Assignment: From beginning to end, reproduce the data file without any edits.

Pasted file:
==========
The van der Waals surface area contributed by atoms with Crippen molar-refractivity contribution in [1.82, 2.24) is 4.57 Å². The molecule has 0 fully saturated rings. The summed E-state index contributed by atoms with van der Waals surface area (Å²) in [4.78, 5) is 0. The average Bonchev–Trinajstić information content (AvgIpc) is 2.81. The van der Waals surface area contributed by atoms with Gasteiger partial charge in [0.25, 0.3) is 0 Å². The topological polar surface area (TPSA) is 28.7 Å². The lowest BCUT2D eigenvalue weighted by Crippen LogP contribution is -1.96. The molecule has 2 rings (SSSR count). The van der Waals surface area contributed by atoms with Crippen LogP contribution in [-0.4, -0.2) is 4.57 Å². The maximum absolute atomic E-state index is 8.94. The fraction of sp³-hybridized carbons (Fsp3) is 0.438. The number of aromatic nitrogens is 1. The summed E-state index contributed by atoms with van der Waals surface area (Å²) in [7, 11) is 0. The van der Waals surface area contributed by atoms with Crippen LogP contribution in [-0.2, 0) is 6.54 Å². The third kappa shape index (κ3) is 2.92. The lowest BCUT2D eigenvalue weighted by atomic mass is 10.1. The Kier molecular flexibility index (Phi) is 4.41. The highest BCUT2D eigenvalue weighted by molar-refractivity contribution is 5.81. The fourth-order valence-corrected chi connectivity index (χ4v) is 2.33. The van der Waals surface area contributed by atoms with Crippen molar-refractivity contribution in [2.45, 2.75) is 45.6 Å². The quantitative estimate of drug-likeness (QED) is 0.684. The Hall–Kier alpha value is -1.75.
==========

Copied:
The van der Waals surface area contributed by atoms with Crippen molar-refractivity contribution in [1.82, 2.24) is 4.57 Å². The molecule has 0 fully saturated rings. The summed E-state index contributed by atoms with van der Waals surface area (Å²) in [4.78, 5) is 0. The average Bonchev–Trinajstić information content (AvgIpc) is 2.81. The van der Waals surface area contributed by atoms with Gasteiger partial charge in [0.25, 0.3) is 0 Å². The topological polar surface area (TPSA) is 28.7 Å². The lowest BCUT2D eigenvalue weighted by Crippen LogP contribution is -1.96. The molecule has 2 rings (SSSR count). The van der Waals surface area contributed by atoms with Crippen LogP contribution in [-0.4, -0.2) is 4.57 Å². The maximum absolute atomic E-state index is 8.94. The fraction of sp³-hybridized carbons (Fsp3) is 0.438. The number of aromatic nitrogens is 1. The summed E-state index contributed by atoms with van der Waals surface area (Å²) in [7, 11) is 0. The van der Waals surface area contributed by atoms with Crippen LogP contribution in [-0.2, 0) is 6.54 Å². The third kappa shape index (κ3) is 2.92. The lowest BCUT2D eigenvalue weighted by atomic mass is 10.1. The Kier molecular flexibility index (Phi) is 4.41. The highest BCUT2D eigenvalue weighted by molar-refractivity contribution is 5.81. The fourth-order valence-corrected chi connectivity index (χ4v) is 2.33. The van der Waals surface area contributed by atoms with Crippen molar-refractivity contribution in [2.45, 2.75) is 45.6 Å². The quantitative estimate of drug-likeness (QED) is 0.684. The Hall–Kier alpha value is -1.75.